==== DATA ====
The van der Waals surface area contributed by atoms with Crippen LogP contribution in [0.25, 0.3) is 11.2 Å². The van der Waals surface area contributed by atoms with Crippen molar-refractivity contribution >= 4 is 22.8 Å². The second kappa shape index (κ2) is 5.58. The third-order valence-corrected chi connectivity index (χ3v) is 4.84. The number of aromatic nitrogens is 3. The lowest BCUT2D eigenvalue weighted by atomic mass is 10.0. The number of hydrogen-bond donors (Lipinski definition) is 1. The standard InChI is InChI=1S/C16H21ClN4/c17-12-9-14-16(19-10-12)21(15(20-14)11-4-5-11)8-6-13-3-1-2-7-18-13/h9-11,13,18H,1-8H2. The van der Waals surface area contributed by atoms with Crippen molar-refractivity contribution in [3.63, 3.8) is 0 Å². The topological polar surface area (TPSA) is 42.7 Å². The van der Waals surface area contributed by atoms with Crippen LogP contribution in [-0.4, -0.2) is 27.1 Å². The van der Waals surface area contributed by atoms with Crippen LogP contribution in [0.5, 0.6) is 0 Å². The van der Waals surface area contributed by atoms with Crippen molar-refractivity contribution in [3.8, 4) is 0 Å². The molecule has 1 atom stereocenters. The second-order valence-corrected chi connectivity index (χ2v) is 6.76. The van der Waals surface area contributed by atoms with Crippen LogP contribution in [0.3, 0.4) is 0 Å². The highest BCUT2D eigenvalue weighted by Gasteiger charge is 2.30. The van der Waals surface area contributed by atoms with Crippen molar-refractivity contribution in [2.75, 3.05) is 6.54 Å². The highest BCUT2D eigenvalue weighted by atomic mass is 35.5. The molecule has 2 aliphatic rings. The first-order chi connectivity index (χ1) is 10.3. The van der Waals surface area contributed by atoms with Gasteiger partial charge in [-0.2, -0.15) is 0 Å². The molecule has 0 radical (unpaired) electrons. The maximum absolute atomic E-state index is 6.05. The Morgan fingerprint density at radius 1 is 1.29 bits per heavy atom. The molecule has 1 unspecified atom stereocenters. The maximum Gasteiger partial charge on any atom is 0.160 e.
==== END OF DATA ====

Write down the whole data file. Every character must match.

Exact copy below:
The van der Waals surface area contributed by atoms with Crippen LogP contribution in [0.25, 0.3) is 11.2 Å². The van der Waals surface area contributed by atoms with Crippen molar-refractivity contribution >= 4 is 22.8 Å². The second kappa shape index (κ2) is 5.58. The third-order valence-corrected chi connectivity index (χ3v) is 4.84. The number of aromatic nitrogens is 3. The lowest BCUT2D eigenvalue weighted by atomic mass is 10.0. The number of hydrogen-bond donors (Lipinski definition) is 1. The standard InChI is InChI=1S/C16H21ClN4/c17-12-9-14-16(19-10-12)21(15(20-14)11-4-5-11)8-6-13-3-1-2-7-18-13/h9-11,13,18H,1-8H2. The van der Waals surface area contributed by atoms with Crippen molar-refractivity contribution in [3.63, 3.8) is 0 Å². The topological polar surface area (TPSA) is 42.7 Å². The van der Waals surface area contributed by atoms with Crippen LogP contribution in [-0.4, -0.2) is 27.1 Å². The van der Waals surface area contributed by atoms with Crippen LogP contribution in [0.5, 0.6) is 0 Å². The van der Waals surface area contributed by atoms with Crippen molar-refractivity contribution in [3.8, 4) is 0 Å². The molecule has 1 atom stereocenters. The second-order valence-corrected chi connectivity index (χ2v) is 6.76. The van der Waals surface area contributed by atoms with Crippen LogP contribution in [0.3, 0.4) is 0 Å². The highest BCUT2D eigenvalue weighted by Gasteiger charge is 2.30. The van der Waals surface area contributed by atoms with Crippen molar-refractivity contribution in [2.75, 3.05) is 6.54 Å². The highest BCUT2D eigenvalue weighted by atomic mass is 35.5. The molecule has 2 aliphatic rings. The first-order chi connectivity index (χ1) is 10.3. The van der Waals surface area contributed by atoms with Gasteiger partial charge in [-0.2, -0.15) is 0 Å². The molecule has 0 radical (unpaired) electrons. The maximum absolute atomic E-state index is 6.05. The Morgan fingerprint density at radius 1 is 1.29 bits per heavy atom. The molecule has 1 unspecified atom stereocenters. The maximum Gasteiger partial charge on any atom is 0.160 e.